Next book



An entertaining, colorful adventure with a striking hero.

Awards & Accolades

Our Verdict

  • Our Verdict
  • GET IT

In this debut graphic novel, a man-turned-monkey dodges authorities while searching for a way to reverse the lab experiment that transformed him.

A lab explosion rocks the quiet hamlet of Cold Spring Harbor on Long Island. Mike Ross crawls out of the rubble, quickly alarmed upon realizing he’s a giant monkey. He can still talk, but that doesn’t placate locals, who flee from his sight or attack him. Fortunately, Lina Chin, who runs a kung fu studio, sympathizes. She and Mike head back to the lab, where they find scientist Dr. Menke Moon, a fully conscious head in a jar, and his odd assistant, Manny. Moon explains that his “project” was transport; he intended for Mike to switch places with a baboon, not to form a hybrid. When Moon promises he can “fix” Mike, their small group travels east to locate several necessary items. Meanwhile, FBI agents investigate the explosion and, in little time, pursue the monkey man. Mike and the others try staying ahead of the agents, though the hardest part seems to be keeping him hidden, especially once media outlets pick up the story. Seals’ breezy novel, which collects his comic book series’ first four “episodes,” is madcap fun. The tale is primarily visual. A flashback, for example, shows Moon—before he was just a head in a jar—brandishing a syringe for a project “volunteer.” And feds are depicted unknowingly passing by their monkey fugitive more than once. Bizarre turns sometimes unfold with nary an explanation, as when Mike and his friends apparently time travel. But as this book is the first installment of a trilogy, readers will hopefully learn in later volumes such things as the purpose of Moon’s key items (for example, a golden helmet). Mapa’s artwork is pristine, right down to characters’ facial expressions, from Moon’s maniacal grins to Mike’s scowls. This novel also includes the story’s genesis, which Seals based on a friend’s song, and its original five-page one shot, illustrated by Angelo Ty “Bong” Dazo.

An entertaining, colorful adventure with a striking hero.

Pub Date: Sept. 25, 2020

ISBN: 978-1-73583-682-9

Page Count: 116

Publisher: Monarch Comics, LLC

Review Posted Online: Feb. 17, 2021

Kirkus Reviews Issue: April 15, 2021

Next book


A clever and timely conversation on reclaiming identity and acknowledging one’s full worth.

Superman confronts racism and learns to accept himself with the help of new friends.

In this graphic-novel adaptation of the 1940s storyline entitled “The Clan of the Fiery Cross” from The Adventures of Superman radio show, readers are reintroduced to the hero who regularly saves the day but is unsure of himself and his origins. The story also focuses on Roberta Lee, a young Chinese girl. She and her family have just moved from Chinatown to Metropolis proper, and mixed feelings abound. Jimmy Olsen, Lois Lane’s colleague from the Daily Planet, takes a larger role here, befriending his new neighbors, the Lees. An altercation following racial slurs directed at Roberta’s brother after he joins the local baseball team escalates into an act of terrorism by the Klan of the Fiery Kross. What starts off as a run-of-the-mill superhero story then becomes a nuanced and personal exploration of the immigrant experience and blatant and internalized racism. Other main characters are White, but Black police inspector William Henderson fights his own battles against prejudice. Clean lines, less-saturated coloring, and character designs reminiscent of vintage comics help set the tone of this period piece while the varied panel cuts and action scenes give it a more modern sensibility. Cantonese dialogue is indicated through red speech bubbles; alien speech is in green.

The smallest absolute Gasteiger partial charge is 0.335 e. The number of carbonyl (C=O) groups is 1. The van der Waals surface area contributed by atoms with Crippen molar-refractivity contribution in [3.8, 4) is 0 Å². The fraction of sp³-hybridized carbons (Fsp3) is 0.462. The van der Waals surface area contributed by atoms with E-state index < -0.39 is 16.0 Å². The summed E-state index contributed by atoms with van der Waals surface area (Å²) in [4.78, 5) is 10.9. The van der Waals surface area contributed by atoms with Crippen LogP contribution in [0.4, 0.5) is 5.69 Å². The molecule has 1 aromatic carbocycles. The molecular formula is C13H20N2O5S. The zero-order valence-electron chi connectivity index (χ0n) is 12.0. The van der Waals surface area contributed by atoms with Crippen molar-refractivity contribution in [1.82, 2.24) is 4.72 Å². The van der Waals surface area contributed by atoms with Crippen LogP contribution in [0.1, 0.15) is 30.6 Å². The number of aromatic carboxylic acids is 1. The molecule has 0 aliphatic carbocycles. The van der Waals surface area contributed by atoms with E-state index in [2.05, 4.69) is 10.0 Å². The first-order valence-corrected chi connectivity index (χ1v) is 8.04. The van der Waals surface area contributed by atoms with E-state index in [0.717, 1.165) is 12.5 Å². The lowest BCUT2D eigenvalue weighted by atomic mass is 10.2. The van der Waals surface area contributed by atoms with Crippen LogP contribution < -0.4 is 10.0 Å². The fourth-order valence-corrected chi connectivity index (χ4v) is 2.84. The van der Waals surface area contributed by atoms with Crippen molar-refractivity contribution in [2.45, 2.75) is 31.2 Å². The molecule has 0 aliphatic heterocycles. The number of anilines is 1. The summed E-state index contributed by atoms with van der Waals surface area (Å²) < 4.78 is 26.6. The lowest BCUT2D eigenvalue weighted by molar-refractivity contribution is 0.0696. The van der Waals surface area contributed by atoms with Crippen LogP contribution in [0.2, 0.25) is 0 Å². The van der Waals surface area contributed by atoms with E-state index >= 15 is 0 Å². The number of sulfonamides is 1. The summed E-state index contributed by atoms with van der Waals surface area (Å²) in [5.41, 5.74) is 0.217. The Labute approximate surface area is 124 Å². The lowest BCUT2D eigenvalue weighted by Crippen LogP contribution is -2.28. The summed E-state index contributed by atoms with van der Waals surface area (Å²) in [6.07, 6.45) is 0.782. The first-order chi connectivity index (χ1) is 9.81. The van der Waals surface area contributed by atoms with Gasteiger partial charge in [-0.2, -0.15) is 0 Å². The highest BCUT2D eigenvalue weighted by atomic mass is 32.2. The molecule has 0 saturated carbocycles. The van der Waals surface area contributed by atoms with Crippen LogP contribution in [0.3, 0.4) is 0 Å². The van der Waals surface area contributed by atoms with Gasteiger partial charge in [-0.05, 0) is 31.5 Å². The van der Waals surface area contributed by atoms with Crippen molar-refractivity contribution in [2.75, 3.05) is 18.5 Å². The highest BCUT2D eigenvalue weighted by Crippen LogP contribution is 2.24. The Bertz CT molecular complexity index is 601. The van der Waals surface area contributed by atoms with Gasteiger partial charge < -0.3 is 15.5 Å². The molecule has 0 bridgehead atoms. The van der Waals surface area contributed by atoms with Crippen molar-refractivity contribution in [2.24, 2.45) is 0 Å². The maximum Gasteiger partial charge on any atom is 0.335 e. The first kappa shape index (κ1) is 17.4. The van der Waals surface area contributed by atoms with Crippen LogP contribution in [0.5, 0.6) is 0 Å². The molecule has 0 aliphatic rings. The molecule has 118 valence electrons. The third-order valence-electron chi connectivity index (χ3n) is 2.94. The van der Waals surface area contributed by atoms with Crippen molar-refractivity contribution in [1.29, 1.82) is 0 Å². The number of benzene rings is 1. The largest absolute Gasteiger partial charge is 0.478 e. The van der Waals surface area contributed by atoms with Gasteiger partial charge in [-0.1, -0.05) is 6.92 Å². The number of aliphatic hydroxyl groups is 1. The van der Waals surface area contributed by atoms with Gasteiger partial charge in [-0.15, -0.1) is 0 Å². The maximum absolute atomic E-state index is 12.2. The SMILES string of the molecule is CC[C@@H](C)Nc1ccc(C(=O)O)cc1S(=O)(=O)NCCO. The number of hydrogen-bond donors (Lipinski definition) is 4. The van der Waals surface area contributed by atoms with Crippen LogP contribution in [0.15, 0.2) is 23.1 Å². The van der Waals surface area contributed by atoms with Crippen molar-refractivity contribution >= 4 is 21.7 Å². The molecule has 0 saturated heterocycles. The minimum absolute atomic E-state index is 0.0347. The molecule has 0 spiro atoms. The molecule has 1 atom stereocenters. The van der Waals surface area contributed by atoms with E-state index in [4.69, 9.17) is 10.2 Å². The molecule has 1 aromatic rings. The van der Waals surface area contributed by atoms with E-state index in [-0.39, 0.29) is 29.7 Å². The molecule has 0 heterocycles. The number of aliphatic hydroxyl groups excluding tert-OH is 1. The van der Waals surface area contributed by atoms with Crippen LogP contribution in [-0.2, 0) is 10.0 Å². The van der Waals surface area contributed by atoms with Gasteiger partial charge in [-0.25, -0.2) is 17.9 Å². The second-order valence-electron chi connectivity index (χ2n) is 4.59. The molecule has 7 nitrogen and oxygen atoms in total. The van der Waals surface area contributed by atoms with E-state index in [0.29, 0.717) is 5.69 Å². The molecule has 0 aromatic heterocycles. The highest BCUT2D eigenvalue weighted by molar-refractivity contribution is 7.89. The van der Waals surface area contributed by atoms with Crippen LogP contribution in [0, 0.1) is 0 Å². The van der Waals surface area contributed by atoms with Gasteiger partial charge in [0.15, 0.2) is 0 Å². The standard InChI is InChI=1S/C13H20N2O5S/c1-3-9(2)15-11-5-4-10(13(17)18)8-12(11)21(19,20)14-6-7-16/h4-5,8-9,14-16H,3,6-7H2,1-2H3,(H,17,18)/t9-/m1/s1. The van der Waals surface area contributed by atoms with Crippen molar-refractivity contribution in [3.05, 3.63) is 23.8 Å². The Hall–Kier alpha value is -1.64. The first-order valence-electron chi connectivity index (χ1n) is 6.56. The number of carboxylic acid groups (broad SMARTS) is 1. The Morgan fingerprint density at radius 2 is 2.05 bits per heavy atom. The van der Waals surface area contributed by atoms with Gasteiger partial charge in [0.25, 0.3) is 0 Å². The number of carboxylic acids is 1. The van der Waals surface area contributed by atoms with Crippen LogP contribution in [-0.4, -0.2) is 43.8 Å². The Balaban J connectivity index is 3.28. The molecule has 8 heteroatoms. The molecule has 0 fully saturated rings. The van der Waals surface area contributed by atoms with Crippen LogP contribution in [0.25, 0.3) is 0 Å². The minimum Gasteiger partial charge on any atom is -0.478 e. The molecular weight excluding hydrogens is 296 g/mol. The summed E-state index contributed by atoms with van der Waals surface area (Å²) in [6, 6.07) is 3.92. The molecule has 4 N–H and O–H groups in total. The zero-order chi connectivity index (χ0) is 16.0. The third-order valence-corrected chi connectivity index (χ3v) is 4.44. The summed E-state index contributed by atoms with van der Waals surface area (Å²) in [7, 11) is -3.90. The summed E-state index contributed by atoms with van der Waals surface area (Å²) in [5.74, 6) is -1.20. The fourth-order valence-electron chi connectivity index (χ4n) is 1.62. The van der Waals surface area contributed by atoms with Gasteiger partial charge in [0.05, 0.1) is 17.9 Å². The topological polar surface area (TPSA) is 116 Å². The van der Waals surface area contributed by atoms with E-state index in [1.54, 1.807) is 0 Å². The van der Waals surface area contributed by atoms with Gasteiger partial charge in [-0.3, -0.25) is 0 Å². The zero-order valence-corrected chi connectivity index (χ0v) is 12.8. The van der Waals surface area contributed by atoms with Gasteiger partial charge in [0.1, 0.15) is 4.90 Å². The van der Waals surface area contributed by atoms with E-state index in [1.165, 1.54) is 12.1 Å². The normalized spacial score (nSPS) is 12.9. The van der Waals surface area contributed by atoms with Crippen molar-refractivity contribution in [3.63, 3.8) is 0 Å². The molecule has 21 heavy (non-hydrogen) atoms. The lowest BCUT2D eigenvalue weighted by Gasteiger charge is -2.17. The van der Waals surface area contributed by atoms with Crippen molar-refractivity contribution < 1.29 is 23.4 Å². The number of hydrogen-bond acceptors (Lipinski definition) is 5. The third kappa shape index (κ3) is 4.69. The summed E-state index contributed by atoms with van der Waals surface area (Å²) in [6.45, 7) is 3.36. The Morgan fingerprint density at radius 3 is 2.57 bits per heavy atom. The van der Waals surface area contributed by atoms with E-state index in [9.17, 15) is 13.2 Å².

A clever and timely conversation on reclaiming identity and acknowledging one’s full worth. (author’s note, bibliography) (Graphic fiction. 13-adult)

Pub Date: May 12, 2020

ISBN: 978-1-77950-421-0

Page Count: 240

Publisher: DC

Review Posted Online: Feb. 29, 2020

Kirkus Reviews Issue: March 15, 2020

Next book


From the Campfire Classics series

Using modern language, McDonald spins the well-known tale of the two young, unrequited lovers. Set against Nagar’s at-times...

A bland, uninspired graphic adaptation of the Bard’s renowned love story.

Using modern language, McDonald spins the well-known tale of the two young, unrequited lovers. Set against Nagar’s at-times oddly psychedelic-tinged backgrounds of cool blues and purples, the mood is strange, and the overall ambiance of the story markedly absent. Appealing to what could only be a high-interest/low–reading level audience, McDonald falls short of the mark. He explains a scene in an open-air tavern with a footnote—“a place where people gather to drink”—but he declines to offer definitions for more difficult words, such as “dirges.” While the adaptation does follow the foundation of the play, the contemporary language offers nothing; cringeworthy lines include Benvolio saying to Romeo at the party where he first meets Juliet, “Let’s go. It’s best to leave now, while the party’s in full swing.” Nagar’s faces swirl between dishwater and grotesque, adding another layer of lost passion in a story that should boil with romantic intensity. Each page number is enclosed in a little red heart; while the object of this little nuance is obvious, it’s also unpleasantly saccharine. Notes after the story include such edifying tidbits about Taylor Swift and “ ‘Wow’ dialogs from the play” (which culls out the famous quotes).

Pub Date: May 10, 2011

ISBN: 978-93-80028-58-3

Page Count: 80

Publisher: Campfire

Review Posted Online: April 5, 2011

Kirkus Reviews Issue: April 15, 2011

Close Quickview